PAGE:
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Is a Calorie a Calorie?

Posted on January 23, 2014 by Ruth Buttigieg | 0 comments


Over the past few weeks there has been a constant stream of news stories all focusing on the amount of sugar in our diet. Stories ranged from monkeys being banned from consuming bananas as these are too high in sugar, through to an expert committee being set up in the UK to try and cut the amount of hidden sugars in our diet. Whilst this is all positive news we here at Natural Ketosis welcome, there is unfortunately still some disagreement regarding the issue of either reducing the amount of sugar in items, or simply reduce the overall number of calories in products.


The term calorie is used both in physics and nutrition where in both cases it is a measure of energy. The nutrition calorie is based on the physics calorie whereby it is the amount of energy needed to increase the temperature of 1 kilogram of water by 1o Celsius (Kcal). Whilst in an abstract world this form of energy conversion is quite straightforward, it gets quite more complicated when this notion of energy conversion is applied to complex beings such as humans.


In the food manufacturing business, the food used to be placed in a sealed container surrounded by water. The food was then burned completely to raise the water temperature thus resulting in the amount of calories (energy) available in the food. Nowadays however this is no longer done. The total calorie amount of a processed food is determined by taking the individual calorie content of the ingredients and added together [1].


In animal biology, when researchers are the studying calorie intake of animals, the only way to clearly ascertain energy intake and usage is to weigh the food prior to consumption and then weigh and analyse the contents of the animals’ excretion. It is for this very reason that when calories are used to determine energy intake from a human perspective, the concept is wrong and misguided [2].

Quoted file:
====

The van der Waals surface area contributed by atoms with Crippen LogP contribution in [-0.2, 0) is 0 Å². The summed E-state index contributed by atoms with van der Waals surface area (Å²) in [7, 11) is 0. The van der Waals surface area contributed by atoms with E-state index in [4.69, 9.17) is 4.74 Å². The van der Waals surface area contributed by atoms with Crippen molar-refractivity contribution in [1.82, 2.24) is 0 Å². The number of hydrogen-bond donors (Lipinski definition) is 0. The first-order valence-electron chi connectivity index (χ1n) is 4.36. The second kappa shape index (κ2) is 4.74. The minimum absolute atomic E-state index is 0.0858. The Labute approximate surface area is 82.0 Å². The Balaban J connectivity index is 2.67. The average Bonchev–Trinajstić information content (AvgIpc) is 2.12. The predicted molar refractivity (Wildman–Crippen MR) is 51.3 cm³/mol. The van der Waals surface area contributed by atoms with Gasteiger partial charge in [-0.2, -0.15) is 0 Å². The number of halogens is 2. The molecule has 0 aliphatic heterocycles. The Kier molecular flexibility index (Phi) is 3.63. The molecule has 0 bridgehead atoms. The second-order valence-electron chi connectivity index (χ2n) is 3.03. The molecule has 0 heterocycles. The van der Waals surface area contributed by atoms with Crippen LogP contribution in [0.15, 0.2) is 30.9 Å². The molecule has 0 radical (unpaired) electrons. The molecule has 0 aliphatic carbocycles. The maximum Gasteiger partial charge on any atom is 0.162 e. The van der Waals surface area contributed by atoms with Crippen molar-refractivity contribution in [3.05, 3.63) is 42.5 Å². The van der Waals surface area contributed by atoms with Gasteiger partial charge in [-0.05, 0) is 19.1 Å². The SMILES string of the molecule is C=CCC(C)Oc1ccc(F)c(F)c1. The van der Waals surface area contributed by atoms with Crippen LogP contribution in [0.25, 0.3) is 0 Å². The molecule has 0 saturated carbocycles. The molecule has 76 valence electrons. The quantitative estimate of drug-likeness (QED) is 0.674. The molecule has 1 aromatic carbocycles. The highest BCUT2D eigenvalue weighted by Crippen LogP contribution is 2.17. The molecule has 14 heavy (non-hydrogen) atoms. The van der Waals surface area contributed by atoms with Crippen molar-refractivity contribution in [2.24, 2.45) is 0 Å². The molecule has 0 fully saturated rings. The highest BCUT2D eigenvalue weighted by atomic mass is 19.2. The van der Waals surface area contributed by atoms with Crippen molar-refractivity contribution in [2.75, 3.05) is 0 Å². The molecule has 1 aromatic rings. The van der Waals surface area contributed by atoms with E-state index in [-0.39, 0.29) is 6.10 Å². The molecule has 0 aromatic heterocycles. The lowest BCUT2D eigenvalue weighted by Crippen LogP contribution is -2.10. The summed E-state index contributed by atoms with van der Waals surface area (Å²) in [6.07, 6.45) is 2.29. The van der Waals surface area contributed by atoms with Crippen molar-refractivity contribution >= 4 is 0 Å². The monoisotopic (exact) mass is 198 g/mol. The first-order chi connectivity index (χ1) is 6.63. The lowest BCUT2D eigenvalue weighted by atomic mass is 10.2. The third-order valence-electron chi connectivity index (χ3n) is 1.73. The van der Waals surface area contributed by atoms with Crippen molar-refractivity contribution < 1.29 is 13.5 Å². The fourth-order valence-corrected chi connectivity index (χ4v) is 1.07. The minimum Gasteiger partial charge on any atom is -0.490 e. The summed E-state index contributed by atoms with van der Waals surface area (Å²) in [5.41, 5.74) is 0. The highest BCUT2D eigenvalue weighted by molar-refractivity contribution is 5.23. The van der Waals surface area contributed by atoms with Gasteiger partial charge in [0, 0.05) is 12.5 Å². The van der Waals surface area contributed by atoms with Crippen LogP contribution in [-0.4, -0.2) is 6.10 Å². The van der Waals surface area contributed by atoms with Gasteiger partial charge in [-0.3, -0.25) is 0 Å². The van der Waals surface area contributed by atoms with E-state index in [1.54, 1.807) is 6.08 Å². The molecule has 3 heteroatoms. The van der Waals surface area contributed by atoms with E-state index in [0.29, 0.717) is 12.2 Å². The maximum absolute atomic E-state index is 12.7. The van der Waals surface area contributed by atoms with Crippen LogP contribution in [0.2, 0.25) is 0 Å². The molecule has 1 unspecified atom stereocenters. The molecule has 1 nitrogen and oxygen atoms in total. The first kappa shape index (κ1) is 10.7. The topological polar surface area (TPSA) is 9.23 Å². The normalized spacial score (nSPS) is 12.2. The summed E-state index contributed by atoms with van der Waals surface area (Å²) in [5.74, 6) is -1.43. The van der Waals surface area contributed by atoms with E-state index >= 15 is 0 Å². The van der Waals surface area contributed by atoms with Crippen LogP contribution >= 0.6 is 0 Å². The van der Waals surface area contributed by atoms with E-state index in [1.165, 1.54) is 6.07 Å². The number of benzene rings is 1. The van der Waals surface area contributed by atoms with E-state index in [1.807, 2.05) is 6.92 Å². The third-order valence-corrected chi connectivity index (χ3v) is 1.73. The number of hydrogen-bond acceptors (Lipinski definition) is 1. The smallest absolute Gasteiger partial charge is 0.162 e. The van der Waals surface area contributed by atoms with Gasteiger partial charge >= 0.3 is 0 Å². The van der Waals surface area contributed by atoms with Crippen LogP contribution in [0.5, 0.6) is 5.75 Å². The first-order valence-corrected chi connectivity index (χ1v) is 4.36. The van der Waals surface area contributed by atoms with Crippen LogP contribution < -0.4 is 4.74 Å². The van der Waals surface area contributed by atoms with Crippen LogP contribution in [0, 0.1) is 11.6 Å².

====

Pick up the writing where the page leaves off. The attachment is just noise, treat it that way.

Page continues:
The way an individual makes use of the calorific energy found in food varies from person to person and is dependent on a number of things such as type of food eaten as well as type of bacteria present in the gut. Processed foods are very easily digested and do not require a lot of effort whilst green vegetables, nuts and meat require a lot more energy to be properly digested and generally provide much better amounts of vitamins, minerals and nutrients, both for your body but also for your gut bacteria [3].


The human digestion process is an intricate mechanism, one which can not be simplified to mere calories in and calories out.




1. Mullan, W.M.A. (2006) . Labelling-Determination of the energy content of food. [On-line]. Available from: http://www.dairyscience.info/packaging-/119-labelling-determination-of-the-energy-content-of-food.html . Updated March 2012.


2. Novotny J.A., Gebauer S.K. & Baer D.J. (2012) Discrepancy between the Atwater Factor Predicted and Empirically Measured Energy Values of Almonds in Human Diets. American Journal of Clinical Nutrition. Vol.96, No.2, p296-301  


3. Barr S.B. & Wright J.C. (2010) Postprandial Energy Expenditure in Whole-Food and Processed-Food Meals: Implications for Daily Energy Expenditure . Food & Nutrition Research, Vol.54.

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